Telecommunications billing data has always been hard to access and therefore manipulate. In fact, quite a few clients of mine still have boxes of paper bills sent to them each month.
Those who do receive the information electronically are confronted with thousands of lines of complex data and codes which can take weeks to understand and interpret. Then you have to manipulate it.
What’s frustrating about the whole scenario is that there has been no concerted effort from any telco to not only make this data more accessible, but to turn this data into something valuable. You only need to look at Google Analytics to see what value can be created from a decent business intelligence interface.
So, lets say that the nut is cracked, and you can get your billing information in an accessible format, what are the benefits?
Here’s a look at the three opportunities that currently exist and two potential opportunities that have very real consequences for HR and sales.
- What is the optimum product and service mix? We know that there is plenty of wastage in company networks, especially in relation to fixed lines. For example, there has been so much substitution of fixed line calling to mobile calling. As such, fixed line networks are increasing in capacity. Where an ISDN 20 may have been necessary once upon a time, an ISDN may suffice as the mobile phones provide extra calling capacity. The only way to ascertain the capacity is to use the billing data to look at all calls that are being made at the same time.
- User Spend Levels. Is it better to go for a one-size-fits all approach or have a multitude of plans which are designed for each user? Importantly, call patterns and data usage are determined not only by the job and role an individual has, but the device they have access too. The effort required to find a plan per user is often viewed as complex and time consuming, leading to a line of best fit approach. What this means is that business is not only missing out on cost saving opportunities, but missing the opportunity to put the best devices and access to the most data into the hands of those who will use it for efficiency and growth.
- Asset Management – the telco industry is a fast moving one and every business has to work hard to keep on top of its plans and hardware. Within that, at a micro level, each business must move quickly to keep on top of what services it has ordered, cancelled, who has started, who is leaving and who is going or has been overseas. The billing data can tell you who has what service and is using, or not using, calls or data from a telco. This is always an opportunity to get better alignment between your users and the access fess you must pay telco. Someone still needs to make a decision on taking action, but at least all the information can lead you to a positive conclusion one way or the other.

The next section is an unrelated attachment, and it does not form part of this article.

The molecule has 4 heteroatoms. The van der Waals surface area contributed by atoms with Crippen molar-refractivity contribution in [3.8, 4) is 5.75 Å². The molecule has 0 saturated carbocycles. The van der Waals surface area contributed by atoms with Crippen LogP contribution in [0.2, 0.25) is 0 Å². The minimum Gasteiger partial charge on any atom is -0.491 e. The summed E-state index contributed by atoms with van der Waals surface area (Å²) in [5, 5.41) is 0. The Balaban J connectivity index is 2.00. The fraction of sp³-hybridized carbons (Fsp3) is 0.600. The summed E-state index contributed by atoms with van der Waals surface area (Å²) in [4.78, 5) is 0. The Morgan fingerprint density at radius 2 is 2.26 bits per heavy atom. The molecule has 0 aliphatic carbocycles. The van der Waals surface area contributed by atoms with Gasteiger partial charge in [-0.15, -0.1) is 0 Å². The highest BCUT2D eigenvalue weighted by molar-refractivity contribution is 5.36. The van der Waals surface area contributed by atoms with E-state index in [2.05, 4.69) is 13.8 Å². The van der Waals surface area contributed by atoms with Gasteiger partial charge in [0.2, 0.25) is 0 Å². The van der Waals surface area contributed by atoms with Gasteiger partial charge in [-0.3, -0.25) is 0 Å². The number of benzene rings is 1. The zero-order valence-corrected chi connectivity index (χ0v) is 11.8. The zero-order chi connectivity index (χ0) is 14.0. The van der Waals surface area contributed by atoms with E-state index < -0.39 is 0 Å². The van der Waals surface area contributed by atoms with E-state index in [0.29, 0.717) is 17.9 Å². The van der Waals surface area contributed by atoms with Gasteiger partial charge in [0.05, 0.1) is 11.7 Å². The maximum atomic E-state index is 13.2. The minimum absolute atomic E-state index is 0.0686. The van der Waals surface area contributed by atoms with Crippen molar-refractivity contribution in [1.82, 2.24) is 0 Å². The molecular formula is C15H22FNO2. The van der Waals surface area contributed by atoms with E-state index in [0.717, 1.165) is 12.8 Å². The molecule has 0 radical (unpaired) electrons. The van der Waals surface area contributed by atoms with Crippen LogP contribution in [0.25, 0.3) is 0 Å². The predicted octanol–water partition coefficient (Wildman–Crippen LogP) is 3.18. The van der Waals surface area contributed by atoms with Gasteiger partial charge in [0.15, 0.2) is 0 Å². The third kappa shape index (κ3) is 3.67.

- HR – From an HR perspective billing data can be used for many facets of business intelligence. These applications cover quite a bit of ground, from the forensic examination of who called who to location analysis. The forensic examination aspect is a really interesting one and has been important for poaching cases where a client has poached a staff member or intellectual property protection where it can be shown that a staff member was talking to a competitor. Meanwhile, location analysis, where mobile phone calls are often tagged with metadata such as where the call originated, can be used to track staff who are “sick” (where they actually at Bondi Beach when they live in Hornsby) and for tracking staff (such as drivers) who may go off the beaten track for personal jaunts – putting companies insurance at risk should something go awry. People are often nervous about the “big brother” implications of this data, but it is my firm view that this is company owned data and mining it, and staff movements, are not by themselves necessarily a breach of privacy laws.
- Sales – So someone is a sales gun, or someone who should be a sales gun is well off the pace. Why? Perhaps the answer lies in their calls. How many people do they call, how often, how long do they spend on the phone, how long is the time between meeting and follow up, how many follow up calls do they make. There are no silver bullets in sales, but surely it is worthwhile to see what your top performers do in terms of calls and what the bottom performers do? Have you ever looked at the time deals close? Are people more receptive to cold calls on Friday or Wednesday? These questions may not have an answer yet, but if you could find a few nuggets of gold, then it will lead to better productivity and efficiency.
With all of these activities, understanding and organising billing data is the starting point to a business intelligence journey that can improve productivity, process and efficiency and reduce waste and cost.